Governor M. Jodi Rell proclaimed it "Gaylord Hospital Wounded Warrior Disabled Sports Weekend" in the State of Connecticut and the event drew 25 veterans and 16 guests, drawing competition from throughout not only Connecticut, but as far as California. Participants were treated to a weekend of adaptive sports and activities, including gourmet meals, outings, a New Britain Rock Cats' baseball game, and a banquet honoring the veterans and thanking volunteers.
Guilford's Lisa Boudreau was one of the participants who was excited about the event after attending a Wounded Warrior program in May.
"I was just starting to get physically fit-it was the first time I got back out there and I didn't have a lot of confidence," she said. "They were swimming the distance of a lake. I went the length a couple times. They make you feel very special about what you did for your country. It was the first time I felt special about being a vet."
Munn was pleased with the event's turnout and hopes to continue providing that resource for veterans, but for now, his focus is turned back to the Sports Association's adaptive sports programs.
"I enjoy working with people with disabilities and being able to make sports possible-it's a matter of adapting the equipment and technique-and help them get the fulfillment from their recreation like we all should," said Munn. "Every day is a challenge and every day is rewarding. It's a lot of fun in the process helping people do what they want to do."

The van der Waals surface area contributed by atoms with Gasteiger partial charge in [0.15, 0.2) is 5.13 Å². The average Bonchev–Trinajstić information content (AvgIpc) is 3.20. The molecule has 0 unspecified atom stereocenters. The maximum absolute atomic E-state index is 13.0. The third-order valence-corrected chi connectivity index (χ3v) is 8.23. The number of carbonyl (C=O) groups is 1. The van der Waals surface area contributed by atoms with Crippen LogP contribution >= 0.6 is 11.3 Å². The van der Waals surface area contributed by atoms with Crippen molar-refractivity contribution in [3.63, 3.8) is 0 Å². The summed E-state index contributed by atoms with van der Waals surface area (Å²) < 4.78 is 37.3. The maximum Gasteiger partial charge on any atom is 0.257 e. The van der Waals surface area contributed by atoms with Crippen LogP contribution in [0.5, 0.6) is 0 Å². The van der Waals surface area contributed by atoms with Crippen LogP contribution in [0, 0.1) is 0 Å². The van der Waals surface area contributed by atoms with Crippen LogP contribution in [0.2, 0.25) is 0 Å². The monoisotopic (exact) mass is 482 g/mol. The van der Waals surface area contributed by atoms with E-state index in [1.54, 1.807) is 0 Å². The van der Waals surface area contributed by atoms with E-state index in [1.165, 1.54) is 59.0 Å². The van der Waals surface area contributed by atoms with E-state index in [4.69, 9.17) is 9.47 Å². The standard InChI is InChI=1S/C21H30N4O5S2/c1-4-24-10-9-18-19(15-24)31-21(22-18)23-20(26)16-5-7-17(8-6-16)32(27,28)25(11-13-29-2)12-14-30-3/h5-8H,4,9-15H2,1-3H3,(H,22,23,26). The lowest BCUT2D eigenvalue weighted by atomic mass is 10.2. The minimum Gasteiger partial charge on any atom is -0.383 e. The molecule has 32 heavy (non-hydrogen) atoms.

MacDonald hopes that other people take advantage of the resources at Gaylord Hospital so they, too, can find the satisfaction and fulfillment he has found in sports.
"I never thought I'd enjoy sports as much as I do now as a paraplegic athlete," said MacDonald. "The programs build self-esteem and self-confidence and teach people they could do things they didn't think they could do-that opens the door to do other things and give them that boost of confidence. The people there are so great, so willing to help, and instill that self-confidence and independence to go out and do things."
Golf ClinicsTuesday, Aug. 31 from 2 to 4 p.m.Tuesday, Sept. 21 from 2 to 4 p.m.Golf professionals and recreation therapists work together to provide athletes with physical disabilities one-on-one instruction both on the driving range and on the new putting green on the South Lawn (weather permitting, otherwise held at Roncari Hall, Gaylord Hospital).
Outdoor Kayaking ClinicSaturday, Sept. 18 from 9 a.m. to2 p.m.Participants must have taken the indoor kayaking clinic. The outdoor clinic, to be held in New Haven, offers the opportunity to kayak on open water and improve paddle strokes.
Indoor Kayaking ClinicsTuesday, Oct. 5 from 3 to 5 p.m.Held in Gaylord Hospital's Flagg Pool, participants learn everything from parts of the boat to kayak safety, paddle strokes to transfers, and have the opportunity to get into the kayaks and practice transfers, strokes, and perform an optional “wet exit.” Equipment is supplied.
Cycle Club RidesSaturday, Oct. 9 from 10 a.m. to2 p.m.Riders meet at 10 a.m. in Farmington. Most of the ride is on linear trail, closed to motor vehicle traffic. Several handcycles are available for use for those interested that do not own their own cycles, but you must call to reserve one.
Archery ClinicsTuesday, Sept. 14 from 2 to 4 p.m.Try the fun and challenging sport of archery on the South Lawn Archery Range. Equipment, instruction, and refreshments are provided.Most events are free and all are open to adults with physical disabilities. Volunteers are welcome. For info or to register (required to attend programs), call203-284-2772.For information on Sail Connecticut Access, call Rob at 860-304-6588 or visit www.sailctaccess.org.